So I guess my personal feelings are this: ADD or ADD-like symptoms are not something that should be deemed evil and then squashed, but rather they are something we need to learn to master.  I believe attention and inattention alike are both skills that can benefit not only our own lives, but those of others as well.  I believe daydreaming brings a bit of relaxation and escape and also a touch of hope and humor into our days and despite the Lehrer debacle, I do think mind-wandering can ignite our creative production.

Tips for dealing with inattention and lack of concentrated focus:

First here is the tip I shared on the other blog, of course, this is for an adult or a teen: Write it down, multiple times.  I have several calendars and write the things I need to do on all of them.  I do this for two reasons.  First, the repetitious writing helps cement it in my forebrain.  Second, the variety of sensory input helps.  The different look, feel, and even the smell of each calender attaches more input to what it is I need to remember and thus provides more neuro-pathways for gaining access to my to-do's.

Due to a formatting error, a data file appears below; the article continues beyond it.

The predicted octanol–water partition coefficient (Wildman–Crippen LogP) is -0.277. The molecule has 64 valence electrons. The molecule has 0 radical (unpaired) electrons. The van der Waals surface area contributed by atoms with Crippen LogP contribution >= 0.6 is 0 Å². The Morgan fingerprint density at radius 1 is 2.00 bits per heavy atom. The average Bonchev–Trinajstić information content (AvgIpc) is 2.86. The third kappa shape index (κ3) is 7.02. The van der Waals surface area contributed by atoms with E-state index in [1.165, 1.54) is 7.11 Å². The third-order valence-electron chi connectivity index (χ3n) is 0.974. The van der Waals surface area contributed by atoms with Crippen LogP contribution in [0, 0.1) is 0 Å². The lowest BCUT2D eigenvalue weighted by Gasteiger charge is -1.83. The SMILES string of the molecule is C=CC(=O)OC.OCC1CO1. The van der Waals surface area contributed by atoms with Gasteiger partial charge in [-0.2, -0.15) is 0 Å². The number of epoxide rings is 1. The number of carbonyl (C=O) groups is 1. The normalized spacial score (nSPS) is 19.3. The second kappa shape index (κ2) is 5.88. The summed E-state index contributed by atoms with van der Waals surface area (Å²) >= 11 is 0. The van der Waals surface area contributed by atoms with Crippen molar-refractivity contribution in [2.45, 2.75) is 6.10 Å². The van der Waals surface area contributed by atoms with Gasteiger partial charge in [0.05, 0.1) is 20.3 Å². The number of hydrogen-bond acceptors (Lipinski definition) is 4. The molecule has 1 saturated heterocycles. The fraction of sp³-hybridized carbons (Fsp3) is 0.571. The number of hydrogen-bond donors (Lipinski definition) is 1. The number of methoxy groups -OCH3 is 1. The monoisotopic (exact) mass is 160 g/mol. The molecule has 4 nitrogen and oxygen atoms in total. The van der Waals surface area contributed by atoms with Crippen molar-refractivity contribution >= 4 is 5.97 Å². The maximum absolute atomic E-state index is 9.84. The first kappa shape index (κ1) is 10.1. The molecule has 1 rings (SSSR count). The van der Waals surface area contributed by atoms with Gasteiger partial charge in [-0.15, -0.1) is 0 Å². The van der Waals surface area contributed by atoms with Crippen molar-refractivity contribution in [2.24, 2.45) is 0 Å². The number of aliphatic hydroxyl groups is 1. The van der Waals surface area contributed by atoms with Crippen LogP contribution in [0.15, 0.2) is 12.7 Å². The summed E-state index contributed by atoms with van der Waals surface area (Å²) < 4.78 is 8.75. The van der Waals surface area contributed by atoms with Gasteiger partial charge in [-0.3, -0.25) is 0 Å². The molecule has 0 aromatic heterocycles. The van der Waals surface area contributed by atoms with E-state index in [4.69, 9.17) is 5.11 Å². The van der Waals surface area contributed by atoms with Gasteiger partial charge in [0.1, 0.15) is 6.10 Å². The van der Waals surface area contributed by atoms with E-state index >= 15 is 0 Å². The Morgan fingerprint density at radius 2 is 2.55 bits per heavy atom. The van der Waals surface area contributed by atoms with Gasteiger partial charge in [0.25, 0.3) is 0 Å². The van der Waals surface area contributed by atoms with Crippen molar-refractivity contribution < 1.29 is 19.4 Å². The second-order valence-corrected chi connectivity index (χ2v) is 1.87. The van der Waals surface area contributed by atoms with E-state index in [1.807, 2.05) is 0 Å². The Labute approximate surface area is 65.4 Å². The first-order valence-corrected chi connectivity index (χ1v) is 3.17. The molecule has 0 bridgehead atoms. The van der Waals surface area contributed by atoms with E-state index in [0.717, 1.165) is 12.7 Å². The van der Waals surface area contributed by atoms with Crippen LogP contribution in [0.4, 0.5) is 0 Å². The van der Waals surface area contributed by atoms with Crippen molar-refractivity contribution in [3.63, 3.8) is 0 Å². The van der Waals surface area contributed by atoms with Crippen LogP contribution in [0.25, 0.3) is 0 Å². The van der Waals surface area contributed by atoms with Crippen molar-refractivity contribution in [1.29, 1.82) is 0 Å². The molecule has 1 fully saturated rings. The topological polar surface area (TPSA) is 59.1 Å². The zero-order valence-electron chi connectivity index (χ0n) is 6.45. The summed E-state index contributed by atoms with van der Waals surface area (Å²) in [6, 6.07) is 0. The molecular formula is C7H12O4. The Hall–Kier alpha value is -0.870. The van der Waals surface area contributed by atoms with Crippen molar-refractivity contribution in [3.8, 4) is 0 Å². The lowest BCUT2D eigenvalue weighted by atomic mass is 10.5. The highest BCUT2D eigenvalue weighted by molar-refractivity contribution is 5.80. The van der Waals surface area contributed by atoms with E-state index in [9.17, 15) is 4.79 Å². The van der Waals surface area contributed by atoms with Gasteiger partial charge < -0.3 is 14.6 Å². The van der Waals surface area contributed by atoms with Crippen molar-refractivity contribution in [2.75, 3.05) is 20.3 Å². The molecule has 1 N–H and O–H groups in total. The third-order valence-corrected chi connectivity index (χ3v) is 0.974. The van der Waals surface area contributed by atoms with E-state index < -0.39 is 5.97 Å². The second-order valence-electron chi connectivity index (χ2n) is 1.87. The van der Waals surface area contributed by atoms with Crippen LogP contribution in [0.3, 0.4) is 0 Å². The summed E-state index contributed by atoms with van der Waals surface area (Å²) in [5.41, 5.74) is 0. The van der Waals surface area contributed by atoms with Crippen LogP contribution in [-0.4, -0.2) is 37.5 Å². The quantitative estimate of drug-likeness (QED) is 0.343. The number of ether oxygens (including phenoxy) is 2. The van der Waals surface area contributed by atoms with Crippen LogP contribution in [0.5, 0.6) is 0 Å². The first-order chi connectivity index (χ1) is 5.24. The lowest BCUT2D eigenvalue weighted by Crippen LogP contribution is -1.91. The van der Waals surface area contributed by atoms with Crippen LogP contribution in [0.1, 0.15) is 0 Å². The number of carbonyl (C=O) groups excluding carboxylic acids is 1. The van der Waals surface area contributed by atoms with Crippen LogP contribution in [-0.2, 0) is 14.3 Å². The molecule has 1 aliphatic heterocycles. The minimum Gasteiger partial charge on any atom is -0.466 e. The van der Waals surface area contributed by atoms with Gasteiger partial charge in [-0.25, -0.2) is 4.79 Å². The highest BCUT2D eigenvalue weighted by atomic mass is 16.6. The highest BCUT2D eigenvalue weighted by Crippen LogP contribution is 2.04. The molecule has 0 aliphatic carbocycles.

That thought leads me to the next tip: Sensory input.  Many times simple things like holding something in your non-dominant hand, sitting on an exercise ball to do desk work, having music in the background, talking aloud while you work--not to be confused with talking while you work, what I mean is verbalizing what you are doing--or even sucking on a candy may help you maintain or achieve focus.  Sensory input also works for drawing children away from intense focus and diverting that focus elsewhere... except in the case of my 11 year old :)

Our bodies are magical mechanisms that speak to our brain and train it.  We can use that to our advantage by giving the right sensory input that will help calm our minds or engage them when we need it.  This is one reason why I do MeMoves with my children, as mentioned above.  Click here to read more about it.  Also this is why other programs like yoga and tai chi have gained global popularity.  The movements of these routines help organize the brain.

So if you find yourself floating and unfocused or if you have a child that often needs redirecting, first don't get frustrated it's not an entirely bad thing.  Embrace your inner daydreamer and try to harness a bit of the meandering mists as it dances across your brain so you can put those treasured morsels to work.  And later experiment; try and find some sensory input that may help organize you... and don't be afraid to use it once you've found it.